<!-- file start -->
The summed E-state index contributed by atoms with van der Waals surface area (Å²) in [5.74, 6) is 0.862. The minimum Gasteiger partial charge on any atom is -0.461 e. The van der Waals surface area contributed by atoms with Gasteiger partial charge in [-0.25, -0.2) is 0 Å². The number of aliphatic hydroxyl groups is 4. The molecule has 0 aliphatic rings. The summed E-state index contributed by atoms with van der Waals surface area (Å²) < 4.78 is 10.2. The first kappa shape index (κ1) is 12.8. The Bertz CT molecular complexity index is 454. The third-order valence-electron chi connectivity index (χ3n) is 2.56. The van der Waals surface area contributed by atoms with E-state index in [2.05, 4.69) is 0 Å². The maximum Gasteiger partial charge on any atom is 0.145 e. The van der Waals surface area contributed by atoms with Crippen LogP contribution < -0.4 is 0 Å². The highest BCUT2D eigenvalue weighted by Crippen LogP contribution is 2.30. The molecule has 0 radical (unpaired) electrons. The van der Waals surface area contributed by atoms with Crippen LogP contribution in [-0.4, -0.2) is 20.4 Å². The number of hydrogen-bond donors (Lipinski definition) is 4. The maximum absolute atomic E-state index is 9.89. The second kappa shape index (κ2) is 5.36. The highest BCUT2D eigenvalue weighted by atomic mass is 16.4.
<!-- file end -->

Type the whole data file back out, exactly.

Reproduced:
The summed E-state index contributed by atoms with van der Waals surface area (Å²) in [5.74, 6) is 0.862. The minimum Gasteiger partial charge on any atom is -0.461 e. The van der Waals surface area contributed by atoms with Gasteiger partial charge in [-0.25, -0.2) is 0 Å². The number of aliphatic hydroxyl groups is 4. The molecule has 0 aliphatic rings. The summed E-state index contributed by atoms with van der Waals surface area (Å²) < 4.78 is 10.2. The first kappa shape index (κ1) is 12.8. The Bertz CT molecular complexity index is 454. The third-order valence-electron chi connectivity index (χ3n) is 2.56. The van der Waals surface area contributed by atoms with E-state index in [2.05, 4.69) is 0 Å². The maximum Gasteiger partial charge on any atom is 0.145 e. The van der Waals surface area contributed by atoms with Crippen LogP contribution < -0.4 is 0 Å². The highest BCUT2D eigenvalue weighted by Crippen LogP contribution is 2.30. The molecule has 0 radical (unpaired) electrons. The van der Waals surface area contributed by atoms with Crippen LogP contribution in [-0.4, -0.2) is 20.4 Å². The number of hydrogen-bond donors (Lipinski definition) is 4. The maximum absolute atomic E-state index is 9.89. The second kappa shape index (κ2) is 5.36. The highest BCUT2D eigenvalue weighted by atomic mass is 16.4.